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Now browsing: Hometown News > Gardening > Garden Nook

Propagating roses and a helpful hint about cold weather
Rating: 2.27 / 5 (15 votes)  
Posted: 2013 Nov 08 - 08:54

If you are like me, you find it very rewarding to propagate your own flowers. Not only do you have the satisfaction of watching your prize grow but you also save yourself a few dollars by turning one stock plant into multiple specimens.

To start with, you will need a good pair of bypass pruning shears. This is important so that you can make precise clean cuts. Next you will need a good quality potting soil. Choose a brand that is light and is not heavy in consistency. A seed starting mix would be an ideal choice. You will also need a rooting hormone such as Rootone or Fast Root. You're almost ready. You will still need some plain one-gallon pots and some wooden skewers that you can use for stakes. You also need a spray bottle and some plastic bags.

Now that you have all your supplies, it's time to have some fun! The first thing you have to do is find the best stems to use for your cutting. Most rose varieties will root well at any age but is best to use firm but young stems. You should use stems where the flower petals have just fallen off or are fading. You always want to be sure to leave at least three to five leaves on the stem you are trying to propagate. The leaves on the stem help to produce root-promoting hormones for better success. Do not let your cuttings wilt before working with them. If they wilt, your chances for success will be dramatically diminished. It is a good idea to keep a spray bottle handy filled with plain water to keep the cuttings moist while you are working with them.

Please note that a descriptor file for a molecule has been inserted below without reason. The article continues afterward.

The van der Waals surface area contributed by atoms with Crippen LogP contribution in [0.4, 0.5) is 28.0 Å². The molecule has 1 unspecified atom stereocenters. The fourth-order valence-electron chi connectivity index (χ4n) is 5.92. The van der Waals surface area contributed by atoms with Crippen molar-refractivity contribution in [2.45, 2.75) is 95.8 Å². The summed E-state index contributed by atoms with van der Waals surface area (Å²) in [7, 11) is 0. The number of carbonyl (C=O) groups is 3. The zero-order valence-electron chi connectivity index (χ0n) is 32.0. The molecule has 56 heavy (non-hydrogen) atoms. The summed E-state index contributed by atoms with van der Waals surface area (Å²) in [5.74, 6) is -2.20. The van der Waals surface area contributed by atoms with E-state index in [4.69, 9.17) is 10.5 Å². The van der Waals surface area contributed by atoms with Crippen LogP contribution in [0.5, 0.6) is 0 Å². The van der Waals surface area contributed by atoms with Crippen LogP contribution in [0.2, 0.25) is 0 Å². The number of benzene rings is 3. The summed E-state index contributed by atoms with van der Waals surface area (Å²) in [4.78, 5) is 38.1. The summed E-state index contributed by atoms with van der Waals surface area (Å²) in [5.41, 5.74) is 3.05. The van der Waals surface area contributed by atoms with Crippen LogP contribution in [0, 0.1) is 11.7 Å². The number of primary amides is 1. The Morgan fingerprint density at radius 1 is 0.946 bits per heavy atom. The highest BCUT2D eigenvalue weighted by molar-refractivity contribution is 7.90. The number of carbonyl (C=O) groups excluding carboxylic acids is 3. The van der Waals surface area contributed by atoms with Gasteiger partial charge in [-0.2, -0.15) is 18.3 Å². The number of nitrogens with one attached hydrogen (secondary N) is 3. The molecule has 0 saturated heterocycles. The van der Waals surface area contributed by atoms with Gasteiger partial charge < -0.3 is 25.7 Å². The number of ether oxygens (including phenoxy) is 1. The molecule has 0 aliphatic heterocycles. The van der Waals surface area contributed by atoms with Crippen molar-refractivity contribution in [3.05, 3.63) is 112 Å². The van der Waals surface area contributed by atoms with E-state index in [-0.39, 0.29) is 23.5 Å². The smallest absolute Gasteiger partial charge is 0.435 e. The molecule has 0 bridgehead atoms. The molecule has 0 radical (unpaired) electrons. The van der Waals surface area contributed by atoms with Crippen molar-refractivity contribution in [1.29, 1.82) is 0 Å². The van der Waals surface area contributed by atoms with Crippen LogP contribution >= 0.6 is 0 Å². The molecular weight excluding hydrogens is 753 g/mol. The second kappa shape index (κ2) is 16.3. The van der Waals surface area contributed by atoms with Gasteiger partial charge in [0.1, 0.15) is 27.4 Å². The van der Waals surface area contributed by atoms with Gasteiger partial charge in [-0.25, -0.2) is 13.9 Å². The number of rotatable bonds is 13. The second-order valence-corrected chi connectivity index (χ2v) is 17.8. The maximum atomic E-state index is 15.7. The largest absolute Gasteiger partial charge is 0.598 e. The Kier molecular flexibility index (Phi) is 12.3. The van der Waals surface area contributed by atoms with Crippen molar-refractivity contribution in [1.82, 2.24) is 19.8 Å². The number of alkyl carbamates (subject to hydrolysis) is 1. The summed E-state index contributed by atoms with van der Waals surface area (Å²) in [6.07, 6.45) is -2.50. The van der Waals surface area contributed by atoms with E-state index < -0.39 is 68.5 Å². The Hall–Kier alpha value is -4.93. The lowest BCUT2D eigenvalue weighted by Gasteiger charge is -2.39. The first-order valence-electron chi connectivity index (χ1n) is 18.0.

Roses, unlike other plants, are not fussy about where the cut is made on the stem. Roses have the ability to form roots almost anywhere along the stem. I have heard of some people that make small vertical slits at the base of the stem by using a sharp knife. This process can help the rooting process be more successful.

You are now ready to place your stems in their new homes. Before placing your stems in the soil, first moisten the base of the stem and dip it in the rooting hormone. Shake off any excess powder. Make a small hole in the soil with your finger or some other suitable object and place your specimen in the hole and secure. Place your plants in a bright location but not in direct sun.

Proper moisture is essential for success in rooting roses. They need a very humid environment for proper development. One way to achieve this is to place a plastic bag over the plant and use the skewers as stakes to keep the bag from touching the plants.

Some rose varieties will produce roots in as little as two weeks while other varieties will take longer. During the winter months, the process can take as long as seven weeks. To tell if a plant is rooted, gently tug on the plant and if it offers resistance, it is most likely rooted. Once your plants are well rooted, move them to a shaded area for several days before putting them into a brighter location. If you move them to direct sun too soon, they may wilt and possibly die.

With some luck and practice, you can become an expert at producing your own roses. The process is both challenging and lots of fun!

Now for this week's garden tip: Want to find out if your citrus fruits have been damaged by cold weather? Place them in a basin of cold water. If the fruit floats, it has been damaged and it is not good for eating. You may, however, use the fruit for juice.

Next week, I will tell you about a plant that loves to be ignored.

Joe Zelenak has more than 30 years experience in gardening and landscape. Send e-mails to hometowngarden@gmail.com or visit his website www.hometowngarden.com.

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